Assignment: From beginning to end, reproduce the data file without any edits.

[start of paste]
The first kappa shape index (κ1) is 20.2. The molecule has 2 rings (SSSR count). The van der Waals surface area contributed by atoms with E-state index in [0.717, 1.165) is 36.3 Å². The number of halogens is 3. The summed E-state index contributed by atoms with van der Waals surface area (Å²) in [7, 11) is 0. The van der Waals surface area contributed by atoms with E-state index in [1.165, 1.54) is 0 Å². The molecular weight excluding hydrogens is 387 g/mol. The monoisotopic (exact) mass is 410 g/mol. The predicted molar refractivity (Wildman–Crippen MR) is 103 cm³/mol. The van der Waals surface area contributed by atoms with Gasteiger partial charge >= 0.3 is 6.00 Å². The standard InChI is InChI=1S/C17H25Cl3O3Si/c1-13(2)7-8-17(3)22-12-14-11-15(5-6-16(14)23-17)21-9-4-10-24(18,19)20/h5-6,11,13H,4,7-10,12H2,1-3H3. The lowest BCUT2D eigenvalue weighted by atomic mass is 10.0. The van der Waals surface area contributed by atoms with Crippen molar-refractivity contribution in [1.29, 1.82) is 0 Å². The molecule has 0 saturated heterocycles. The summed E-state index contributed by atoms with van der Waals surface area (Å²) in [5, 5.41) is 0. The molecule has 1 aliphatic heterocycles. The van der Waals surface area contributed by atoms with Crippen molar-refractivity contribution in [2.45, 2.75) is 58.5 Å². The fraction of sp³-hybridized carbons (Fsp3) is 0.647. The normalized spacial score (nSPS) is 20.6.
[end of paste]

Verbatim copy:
The first kappa shape index (κ1) is 20.2. The molecule has 2 rings (SSSR count). The van der Waals surface area contributed by atoms with E-state index in [0.717, 1.165) is 36.3 Å². The number of halogens is 3. The summed E-state index contributed by atoms with van der Waals surface area (Å²) in [7, 11) is 0. The van der Waals surface area contributed by atoms with E-state index in [1.165, 1.54) is 0 Å². The molecular weight excluding hydrogens is 387 g/mol. The monoisotopic (exact) mass is 410 g/mol. The predicted molar refractivity (Wildman–Crippen MR) is 103 cm³/mol. The van der Waals surface area contributed by atoms with Gasteiger partial charge >= 0.3 is 6.00 Å². The standard InChI is InChI=1S/C17H25Cl3O3Si/c1-13(2)7-8-17(3)22-12-14-11-15(5-6-16(14)23-17)21-9-4-10-24(18,19)20/h5-6,11,13H,4,7-10,12H2,1-3H3. The lowest BCUT2D eigenvalue weighted by atomic mass is 10.0. The van der Waals surface area contributed by atoms with Crippen molar-refractivity contribution in [1.29, 1.82) is 0 Å². The molecule has 0 saturated heterocycles. The summed E-state index contributed by atoms with van der Waals surface area (Å²) in [5, 5.41) is 0. The molecule has 1 aliphatic heterocycles. The van der Waals surface area contributed by atoms with Crippen molar-refractivity contribution in [2.45, 2.75) is 58.5 Å². The fraction of sp³-hybridized carbons (Fsp3) is 0.647. The normalized spacial score (nSPS) is 20.6.